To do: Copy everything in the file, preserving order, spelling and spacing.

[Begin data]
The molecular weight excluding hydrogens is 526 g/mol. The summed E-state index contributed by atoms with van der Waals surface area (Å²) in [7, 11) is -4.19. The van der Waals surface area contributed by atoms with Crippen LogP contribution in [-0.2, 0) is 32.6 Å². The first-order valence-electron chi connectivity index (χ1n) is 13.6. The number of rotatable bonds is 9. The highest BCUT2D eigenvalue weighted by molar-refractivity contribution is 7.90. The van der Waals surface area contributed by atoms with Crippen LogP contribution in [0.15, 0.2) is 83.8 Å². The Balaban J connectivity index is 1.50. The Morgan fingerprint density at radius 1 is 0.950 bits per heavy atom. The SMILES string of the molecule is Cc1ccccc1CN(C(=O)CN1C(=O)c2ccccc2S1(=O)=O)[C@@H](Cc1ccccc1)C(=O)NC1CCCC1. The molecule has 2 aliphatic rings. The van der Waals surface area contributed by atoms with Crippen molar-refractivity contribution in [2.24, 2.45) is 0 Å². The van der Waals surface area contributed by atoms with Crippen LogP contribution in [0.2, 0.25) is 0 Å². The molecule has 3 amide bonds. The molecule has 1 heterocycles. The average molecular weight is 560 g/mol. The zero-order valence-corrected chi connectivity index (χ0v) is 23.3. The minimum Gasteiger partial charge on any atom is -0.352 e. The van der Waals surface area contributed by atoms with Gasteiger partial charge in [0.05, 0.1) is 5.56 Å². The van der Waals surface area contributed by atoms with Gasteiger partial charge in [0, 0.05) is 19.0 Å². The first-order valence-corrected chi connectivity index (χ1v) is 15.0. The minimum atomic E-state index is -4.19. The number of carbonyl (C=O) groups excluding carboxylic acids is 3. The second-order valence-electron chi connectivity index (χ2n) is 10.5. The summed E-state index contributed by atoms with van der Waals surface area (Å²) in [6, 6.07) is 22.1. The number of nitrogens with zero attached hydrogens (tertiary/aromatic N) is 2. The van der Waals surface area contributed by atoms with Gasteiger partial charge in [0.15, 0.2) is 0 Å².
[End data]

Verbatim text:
The molecular weight excluding hydrogens is 526 g/mol. The summed E-state index contributed by atoms with van der Waals surface area (Å²) in [7, 11) is -4.19. The van der Waals surface area contributed by atoms with Crippen LogP contribution in [-0.2, 0) is 32.6 Å². The first-order valence-electron chi connectivity index (χ1n) is 13.6. The number of rotatable bonds is 9. The highest BCUT2D eigenvalue weighted by molar-refractivity contribution is 7.90. The van der Waals surface area contributed by atoms with Crippen LogP contribution in [0.15, 0.2) is 83.8 Å². The Balaban J connectivity index is 1.50. The Morgan fingerprint density at radius 1 is 0.950 bits per heavy atom. The SMILES string of the molecule is Cc1ccccc1CN(C(=O)CN1C(=O)c2ccccc2S1(=O)=O)[C@@H](Cc1ccccc1)C(=O)NC1CCCC1. The molecule has 2 aliphatic rings. The van der Waals surface area contributed by atoms with Crippen molar-refractivity contribution in [2.24, 2.45) is 0 Å². The van der Waals surface area contributed by atoms with Crippen LogP contribution in [0.2, 0.25) is 0 Å². The molecule has 3 amide bonds. The molecule has 1 heterocycles. The average molecular weight is 560 g/mol. The zero-order valence-corrected chi connectivity index (χ0v) is 23.3. The minimum Gasteiger partial charge on any atom is -0.352 e. The van der Waals surface area contributed by atoms with Gasteiger partial charge in [0.05, 0.1) is 5.56 Å². The van der Waals surface area contributed by atoms with Gasteiger partial charge in [0, 0.05) is 19.0 Å². The first-order valence-corrected chi connectivity index (χ1v) is 15.0. The minimum atomic E-state index is -4.19. The number of carbonyl (C=O) groups excluding carboxylic acids is 3. The second-order valence-electron chi connectivity index (χ2n) is 10.5. The summed E-state index contributed by atoms with van der Waals surface area (Å²) in [6, 6.07) is 22.1. The number of nitrogens with zero attached hydrogens (tertiary/aromatic N) is 2. The van der Waals surface area contributed by atoms with Gasteiger partial charge in [0.15, 0.2) is 0 Å².